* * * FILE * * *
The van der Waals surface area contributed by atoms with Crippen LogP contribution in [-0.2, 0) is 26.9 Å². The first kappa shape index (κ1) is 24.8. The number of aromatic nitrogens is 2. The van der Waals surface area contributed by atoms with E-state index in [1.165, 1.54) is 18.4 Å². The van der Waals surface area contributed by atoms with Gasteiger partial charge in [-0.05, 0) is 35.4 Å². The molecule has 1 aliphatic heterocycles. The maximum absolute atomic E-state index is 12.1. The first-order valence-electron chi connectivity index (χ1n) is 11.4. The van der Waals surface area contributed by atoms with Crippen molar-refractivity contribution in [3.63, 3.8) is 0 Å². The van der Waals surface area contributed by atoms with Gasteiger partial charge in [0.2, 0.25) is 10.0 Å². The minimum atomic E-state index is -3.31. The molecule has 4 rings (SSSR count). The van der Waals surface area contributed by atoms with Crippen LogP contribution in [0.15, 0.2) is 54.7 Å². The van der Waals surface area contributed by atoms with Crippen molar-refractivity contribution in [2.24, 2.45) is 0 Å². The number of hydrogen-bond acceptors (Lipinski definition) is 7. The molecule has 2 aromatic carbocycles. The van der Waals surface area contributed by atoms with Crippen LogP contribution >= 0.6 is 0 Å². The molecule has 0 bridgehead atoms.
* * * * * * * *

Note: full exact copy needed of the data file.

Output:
The van der Waals surface area contributed by atoms with Crippen LogP contribution in [-0.2, 0) is 26.9 Å². The first kappa shape index (κ1) is 24.8. The number of aromatic nitrogens is 2. The van der Waals surface area contributed by atoms with E-state index in [1.165, 1.54) is 18.4 Å². The van der Waals surface area contributed by atoms with Gasteiger partial charge in [-0.05, 0) is 35.4 Å². The molecule has 1 aliphatic heterocycles. The maximum absolute atomic E-state index is 12.1. The first-order valence-electron chi connectivity index (χ1n) is 11.4. The van der Waals surface area contributed by atoms with Crippen molar-refractivity contribution in [3.63, 3.8) is 0 Å². The van der Waals surface area contributed by atoms with Gasteiger partial charge in [0.2, 0.25) is 10.0 Å². The minimum atomic E-state index is -3.31. The molecule has 4 rings (SSSR count). The van der Waals surface area contributed by atoms with Crippen LogP contribution in [0.15, 0.2) is 54.7 Å². The van der Waals surface area contributed by atoms with Crippen molar-refractivity contribution in [2.24, 2.45) is 0 Å². The number of hydrogen-bond acceptors (Lipinski definition) is 7. The molecule has 2 aromatic carbocycles. The van der Waals surface area contributed by atoms with Crippen LogP contribution >= 0.6 is 0 Å². The molecule has 0 bridgehead atoms.